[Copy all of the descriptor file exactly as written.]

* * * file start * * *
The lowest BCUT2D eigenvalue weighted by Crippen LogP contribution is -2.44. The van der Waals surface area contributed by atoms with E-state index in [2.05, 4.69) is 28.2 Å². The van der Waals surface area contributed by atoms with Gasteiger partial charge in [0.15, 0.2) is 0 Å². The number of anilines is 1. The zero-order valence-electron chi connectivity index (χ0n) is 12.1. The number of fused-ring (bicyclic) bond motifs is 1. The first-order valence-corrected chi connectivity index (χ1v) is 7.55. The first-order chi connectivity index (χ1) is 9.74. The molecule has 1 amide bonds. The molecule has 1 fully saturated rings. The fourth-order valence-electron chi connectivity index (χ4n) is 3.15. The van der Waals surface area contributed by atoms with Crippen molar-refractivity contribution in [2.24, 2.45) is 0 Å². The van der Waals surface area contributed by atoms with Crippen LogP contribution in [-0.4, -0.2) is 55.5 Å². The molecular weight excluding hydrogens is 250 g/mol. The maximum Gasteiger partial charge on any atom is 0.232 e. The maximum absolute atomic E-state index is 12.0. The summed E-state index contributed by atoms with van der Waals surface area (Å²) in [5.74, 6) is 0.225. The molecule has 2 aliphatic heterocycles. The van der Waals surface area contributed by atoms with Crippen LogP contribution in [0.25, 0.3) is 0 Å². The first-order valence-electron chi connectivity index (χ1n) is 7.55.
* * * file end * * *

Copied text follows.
The lowest BCUT2D eigenvalue weighted by Crippen LogP contribution is -2.44. The van der Waals surface area contributed by atoms with E-state index in [2.05, 4.69) is 28.2 Å². The van der Waals surface area contributed by atoms with Gasteiger partial charge in [0.15, 0.2) is 0 Å². The number of anilines is 1. The zero-order valence-electron chi connectivity index (χ0n) is 12.1. The number of fused-ring (bicyclic) bond motifs is 1. The first-order valence-corrected chi connectivity index (χ1v) is 7.55. The first-order chi connectivity index (χ1) is 9.74. The molecule has 1 amide bonds. The molecule has 1 fully saturated rings. The fourth-order valence-electron chi connectivity index (χ4n) is 3.15. The van der Waals surface area contributed by atoms with Crippen molar-refractivity contribution in [2.24, 2.45) is 0 Å². The van der Waals surface area contributed by atoms with Crippen LogP contribution in [-0.4, -0.2) is 55.5 Å². The molecular weight excluding hydrogens is 250 g/mol. The maximum Gasteiger partial charge on any atom is 0.232 e. The maximum absolute atomic E-state index is 12.0. The summed E-state index contributed by atoms with van der Waals surface area (Å²) in [5.74, 6) is 0.225. The molecule has 2 aliphatic heterocycles. The van der Waals surface area contributed by atoms with Crippen LogP contribution in [0.25, 0.3) is 0 Å². The first-order valence-electron chi connectivity index (χ1n) is 7.55.